18 August 2005
Maddening Manali and Joy to the rescue!
Where do I start... yeah, Delhi... we roamed around Delhi for two days in sweltering heat... to get the bike spares and the luggage frame fitted on the enfield. We had slept for barely 5 hours when we woke up to leave Delhi at 5:30 am. The ride to Chandigarh was uneventful but for our first taste of bum soreness.
We had brunch along with some beer to chill out... traffic cops caught us twice, not for drunken driving, but for some absurd excuses like pollution check papers. Joy's internship at Deccan Chronicle (the newspaper) and his supreme confidence in the power of the press saved us from the cops. A typical exchange would go as follows:
Cop : What's your name?
Joy : What's YOUR name?Cop : <&^#@&^#^%> Singh
Joy tries to act like he's memorising the name.
Joy (with a confused, i-dunno-what-next look) : I'm from the press...
Cop gives a blank look
Joy : Staff photographer...
(Joy thrusts the camera in front of the cop's face, just in case there are any doubts)
Cop gets bored by now... I guess he decides that there are easy pickings elsewhere, so why trouble this potential-pain-in-the-ass.
Cop and Joy shake hands and Joy comes back with our licenses and bragging rights.
We enter Manali at 11 that night, convinced that we're going to struggle to find anyone awake to give us a cheap room. Much to our surprise- rather, shock- the main road is brimming with tourists. The following two days spent at Manali were characterized by dirty, overcrowded roads, with perpetual bumper-to-bumper traffic jams and half a dozen tourists breathing on your face at all times.
Rohtang Pass is perhaps the most crowded pass in the entire world. There is a 10 km long traffic jam, with dozens and dozens of cars and jeeps parked on the side of the road, with their engines switched off. The traffic jam became worse as we climbed higher up. Luckily for us, there was an army convoy belonging to the Indo-Tibetian Border Police Force heading towards Leh. They couldn't afford to be stalled by over-enthusiastic tourists; they had a destination to reach. So for two hours, they were our road-clearers. They threw erraticaly parked bikes onto the wall of snow by the side. They even pushed cars towards the sides.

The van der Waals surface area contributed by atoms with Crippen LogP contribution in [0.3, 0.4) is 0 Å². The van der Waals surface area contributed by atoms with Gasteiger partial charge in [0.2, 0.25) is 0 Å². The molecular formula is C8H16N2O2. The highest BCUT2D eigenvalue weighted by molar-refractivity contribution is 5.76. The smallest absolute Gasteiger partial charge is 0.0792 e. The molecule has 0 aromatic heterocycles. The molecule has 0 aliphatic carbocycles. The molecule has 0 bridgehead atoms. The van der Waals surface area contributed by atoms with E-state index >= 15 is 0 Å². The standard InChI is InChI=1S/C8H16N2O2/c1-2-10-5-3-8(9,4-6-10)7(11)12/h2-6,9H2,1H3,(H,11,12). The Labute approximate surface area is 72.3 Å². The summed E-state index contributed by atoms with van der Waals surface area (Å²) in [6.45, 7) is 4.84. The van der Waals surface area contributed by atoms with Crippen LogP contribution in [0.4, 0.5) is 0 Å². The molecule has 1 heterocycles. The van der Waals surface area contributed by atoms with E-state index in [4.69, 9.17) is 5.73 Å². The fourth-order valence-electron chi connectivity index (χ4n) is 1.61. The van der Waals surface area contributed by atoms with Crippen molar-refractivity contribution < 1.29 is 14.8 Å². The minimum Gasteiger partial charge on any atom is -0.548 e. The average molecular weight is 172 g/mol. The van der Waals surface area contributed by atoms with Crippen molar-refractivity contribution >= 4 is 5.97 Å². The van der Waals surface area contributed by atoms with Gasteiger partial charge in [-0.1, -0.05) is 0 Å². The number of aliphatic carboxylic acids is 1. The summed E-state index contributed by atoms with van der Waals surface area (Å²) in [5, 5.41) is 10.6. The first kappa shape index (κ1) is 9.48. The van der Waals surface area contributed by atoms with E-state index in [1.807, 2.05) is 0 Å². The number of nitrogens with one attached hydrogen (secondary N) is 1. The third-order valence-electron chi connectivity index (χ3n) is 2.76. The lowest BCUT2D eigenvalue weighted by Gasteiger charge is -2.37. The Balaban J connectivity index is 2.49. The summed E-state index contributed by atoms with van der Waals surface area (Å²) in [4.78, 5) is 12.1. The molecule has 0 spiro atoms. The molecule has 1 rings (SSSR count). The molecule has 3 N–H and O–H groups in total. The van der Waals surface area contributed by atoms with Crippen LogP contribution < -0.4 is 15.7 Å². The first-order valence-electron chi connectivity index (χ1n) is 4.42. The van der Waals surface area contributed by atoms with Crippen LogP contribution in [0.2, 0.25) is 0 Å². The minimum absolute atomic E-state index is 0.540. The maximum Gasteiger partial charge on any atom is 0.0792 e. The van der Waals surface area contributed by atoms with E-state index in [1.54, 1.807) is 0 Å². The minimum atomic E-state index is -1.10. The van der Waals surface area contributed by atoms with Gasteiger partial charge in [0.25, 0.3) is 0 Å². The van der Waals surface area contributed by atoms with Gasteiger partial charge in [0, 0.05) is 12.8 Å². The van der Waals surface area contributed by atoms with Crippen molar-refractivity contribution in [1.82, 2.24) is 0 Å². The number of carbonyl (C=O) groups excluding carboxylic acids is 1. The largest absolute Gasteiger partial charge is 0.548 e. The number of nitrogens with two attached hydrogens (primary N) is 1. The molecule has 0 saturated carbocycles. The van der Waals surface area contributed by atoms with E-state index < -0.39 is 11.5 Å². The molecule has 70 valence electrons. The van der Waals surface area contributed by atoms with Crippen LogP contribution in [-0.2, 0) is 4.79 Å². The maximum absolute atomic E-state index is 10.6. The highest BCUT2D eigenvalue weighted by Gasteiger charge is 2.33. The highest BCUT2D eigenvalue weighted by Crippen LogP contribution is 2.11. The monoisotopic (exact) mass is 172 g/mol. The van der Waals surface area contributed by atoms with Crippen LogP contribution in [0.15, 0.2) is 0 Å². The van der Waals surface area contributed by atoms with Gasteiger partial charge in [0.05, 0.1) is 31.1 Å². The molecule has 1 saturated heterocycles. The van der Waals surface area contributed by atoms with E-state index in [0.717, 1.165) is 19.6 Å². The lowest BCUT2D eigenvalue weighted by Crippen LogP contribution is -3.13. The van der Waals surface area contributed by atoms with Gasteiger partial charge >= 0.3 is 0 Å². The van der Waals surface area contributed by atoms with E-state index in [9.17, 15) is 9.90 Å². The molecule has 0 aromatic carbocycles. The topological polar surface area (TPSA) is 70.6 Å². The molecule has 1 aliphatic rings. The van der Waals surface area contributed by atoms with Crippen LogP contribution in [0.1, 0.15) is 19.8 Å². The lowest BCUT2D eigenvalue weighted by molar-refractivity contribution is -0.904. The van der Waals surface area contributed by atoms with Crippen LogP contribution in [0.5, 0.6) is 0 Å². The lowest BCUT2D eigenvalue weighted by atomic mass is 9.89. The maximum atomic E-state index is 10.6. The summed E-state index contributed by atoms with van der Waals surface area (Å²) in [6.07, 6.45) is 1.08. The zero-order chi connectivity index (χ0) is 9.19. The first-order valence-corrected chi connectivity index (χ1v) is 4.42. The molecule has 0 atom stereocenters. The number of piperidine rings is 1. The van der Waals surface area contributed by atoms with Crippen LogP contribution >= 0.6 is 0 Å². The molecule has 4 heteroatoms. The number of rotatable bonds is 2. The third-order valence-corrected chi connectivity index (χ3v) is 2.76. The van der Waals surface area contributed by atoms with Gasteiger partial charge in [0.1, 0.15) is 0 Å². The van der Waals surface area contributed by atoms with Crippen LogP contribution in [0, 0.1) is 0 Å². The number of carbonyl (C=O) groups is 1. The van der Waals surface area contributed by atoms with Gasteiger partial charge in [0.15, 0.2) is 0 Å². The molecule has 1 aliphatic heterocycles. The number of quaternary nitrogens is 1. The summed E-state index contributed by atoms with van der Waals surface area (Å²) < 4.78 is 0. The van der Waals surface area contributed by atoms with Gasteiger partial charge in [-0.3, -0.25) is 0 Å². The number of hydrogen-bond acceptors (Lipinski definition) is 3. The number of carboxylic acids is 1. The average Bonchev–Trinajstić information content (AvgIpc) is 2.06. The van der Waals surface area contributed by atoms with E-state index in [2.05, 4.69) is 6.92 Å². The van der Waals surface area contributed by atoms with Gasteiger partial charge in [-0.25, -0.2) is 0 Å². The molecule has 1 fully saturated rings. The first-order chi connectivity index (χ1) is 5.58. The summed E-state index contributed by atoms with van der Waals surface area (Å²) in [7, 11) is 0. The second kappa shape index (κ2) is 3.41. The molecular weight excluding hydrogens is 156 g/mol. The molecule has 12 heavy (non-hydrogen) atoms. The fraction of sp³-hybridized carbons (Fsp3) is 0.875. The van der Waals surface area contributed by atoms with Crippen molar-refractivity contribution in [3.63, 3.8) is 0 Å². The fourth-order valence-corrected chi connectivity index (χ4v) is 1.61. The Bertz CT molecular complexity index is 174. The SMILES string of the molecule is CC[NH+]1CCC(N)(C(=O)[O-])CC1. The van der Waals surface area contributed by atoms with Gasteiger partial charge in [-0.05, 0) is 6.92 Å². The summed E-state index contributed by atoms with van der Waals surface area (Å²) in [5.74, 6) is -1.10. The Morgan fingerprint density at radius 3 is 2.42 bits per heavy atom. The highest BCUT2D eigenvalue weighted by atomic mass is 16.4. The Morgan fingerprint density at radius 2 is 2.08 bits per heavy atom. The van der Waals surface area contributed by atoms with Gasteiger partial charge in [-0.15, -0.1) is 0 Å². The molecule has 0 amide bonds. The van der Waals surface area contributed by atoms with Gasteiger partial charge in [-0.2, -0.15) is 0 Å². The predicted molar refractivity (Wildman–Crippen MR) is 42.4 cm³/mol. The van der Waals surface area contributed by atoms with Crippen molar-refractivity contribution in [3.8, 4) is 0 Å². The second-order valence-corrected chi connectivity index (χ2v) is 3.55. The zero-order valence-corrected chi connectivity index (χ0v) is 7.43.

Most of these tourists just park their cars on the side of the road and go off to play in the (dirty) snow. The attractions include pony rides, snow slides and junk food. But the most ridiculous things on show were these glittering hoardings which screamed things like "Happy 15th Anniversary!", with the number in the middle replacable. Over-joyed couples took photographs in front of such signs, lest they should forget the profound purpose of their trip on getting back home.
We spent 4 hours over a 10 km stretch on Rohtang pass. Just when we broke through the traffic and crossed the pass, we encountered our first stretch of bad roads, with walls of snow on either side melting under the midday sun to create a little stream on the road.
Here, it's apt to salute the work done by the Border Roads Organisation. They best define the concept of never-ending work under hostile conditions. In these higher reaches of the Himalayas, it snows every night, creating fresh walls of snow everyday, which melt creating perennial streams of water eroding the roads. The sheer number of potholes is unimaginable. So these hired labourers break-down rocks by the roadside, to fill up the potholes with little stones, and before they're done with existing potholes, fresh ones crop up, and the cycle goes on forever. Imagine sitting under the sweltering high-altitude sun all day, in such loneliness, breaking down rocks, in a landscape that is closer to Mars than to Earth. Their's must be the some of the most hardened minds, to survive this kind of perpetual harshness in life. Oh, and they're not too busy, not too immersed in their own world, to be courteous. Amidst all the difficulties, they smile and wave at travellers passing by. If you stop to speak to them, they greet you with genuine warmth. Oh, and I keep thinking that I'm having a bad time at work.